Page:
Towards a new kind of education

In order for people to become more open to his new educational opportunities and these stories to become the rule rather than the exception, he suggests a very radical measure: Akin to the first amendment which forbade the state to meddle in an individual’s religion, Illich suggests that “the state shall make no law with respect to the establishment of an education”. In a similar vein, he proposed that to inquiries into an individual’s racial background or their bedroom habits, inquiries into a someone’s learning history would be illegal. It would be still okay to do tests to establish whether one has the necessary skills for a position, but illegal to require that he attained it in a certain way.

While this would most certainly make people pursue educational opportunities outside of school, implementing such an idea would be a huge challenge. But putting the general feasibility of such ideas aside for now, there is another problem here: Certificates are really useful for coordination, so people would still want to have them. With no ‘official’ (government-backed) learning paths (and respective certificates) or any laws that assure the quality of educational claims their number would grow and grow into a jungle of different certificates and tests that no individual could make sense of by themselves.

This lack of a single source of truth would create a need for ‘certificate-validating’ institutions - ultimately leading again to a centralization of trust and thus to the same problems that motivated the abolishing of schools in the first place.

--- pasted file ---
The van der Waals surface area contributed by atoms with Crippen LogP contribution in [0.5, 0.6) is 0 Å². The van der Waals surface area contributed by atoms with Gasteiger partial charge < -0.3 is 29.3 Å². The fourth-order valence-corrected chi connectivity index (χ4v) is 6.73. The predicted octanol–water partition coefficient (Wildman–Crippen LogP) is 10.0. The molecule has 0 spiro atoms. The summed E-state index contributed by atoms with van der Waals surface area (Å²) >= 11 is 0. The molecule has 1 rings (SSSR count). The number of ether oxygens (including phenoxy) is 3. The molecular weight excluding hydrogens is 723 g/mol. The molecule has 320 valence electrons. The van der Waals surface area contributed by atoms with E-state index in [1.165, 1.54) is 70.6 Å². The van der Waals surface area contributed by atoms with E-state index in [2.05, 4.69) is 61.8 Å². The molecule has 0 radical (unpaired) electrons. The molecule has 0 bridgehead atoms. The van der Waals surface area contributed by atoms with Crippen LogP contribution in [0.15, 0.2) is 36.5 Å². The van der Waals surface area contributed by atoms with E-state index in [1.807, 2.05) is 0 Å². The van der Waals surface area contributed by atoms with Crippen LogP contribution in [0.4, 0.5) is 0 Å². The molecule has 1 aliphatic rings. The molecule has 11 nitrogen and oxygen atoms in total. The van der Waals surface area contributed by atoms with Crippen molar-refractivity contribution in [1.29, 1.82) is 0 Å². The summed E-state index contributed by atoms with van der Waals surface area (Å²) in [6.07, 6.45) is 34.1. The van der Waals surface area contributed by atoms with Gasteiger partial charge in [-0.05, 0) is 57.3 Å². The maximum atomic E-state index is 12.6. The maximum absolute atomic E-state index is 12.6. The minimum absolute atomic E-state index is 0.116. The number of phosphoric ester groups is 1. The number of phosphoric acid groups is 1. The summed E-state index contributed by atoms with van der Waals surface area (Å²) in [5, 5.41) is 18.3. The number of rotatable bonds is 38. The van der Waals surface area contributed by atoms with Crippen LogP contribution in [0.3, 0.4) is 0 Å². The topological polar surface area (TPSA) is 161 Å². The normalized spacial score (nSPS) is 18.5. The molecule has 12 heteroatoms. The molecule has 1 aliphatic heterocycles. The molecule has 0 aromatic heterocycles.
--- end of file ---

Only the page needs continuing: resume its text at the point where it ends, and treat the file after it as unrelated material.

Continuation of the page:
Decentralizing certification

Without a decentralized, truly inclusive way of issuing and verifying credentials, Illich’s vision of a deschooled society can not come to fruition. And this is where, we hope, fathom comes into play: Providing certificates generated from a social process implemented on a blockchain, fathom can act as a single point of reference and trust. Fathom is inclusive and scalable because anybody can be assessed and become an assessor. There is no limit to how many people can use a peer-to-peer social protocol to interact with each other!

By specifying how different assessments of the same skill can be related to each other, it leaves it open to anybody’s interpretation how someone’s proficiency at a skill shall be established, allowing for a wide diversity of assessment styles. For example, a fathom certificate backed by 5 assessors is essentially saying that five persons have used the method they think is most appropriate and have come to the same conclusion.

The process is entirely topic-agnostic and therefore we hope that whatever community is in need of a credential, it will be able to use fathom for it. Once enough people are using the system, anybody able to clearly define what a credential entails, should be able to find assessors for it.

Then, hopefully, people will be able to learn however they want, whatever they want.

-julius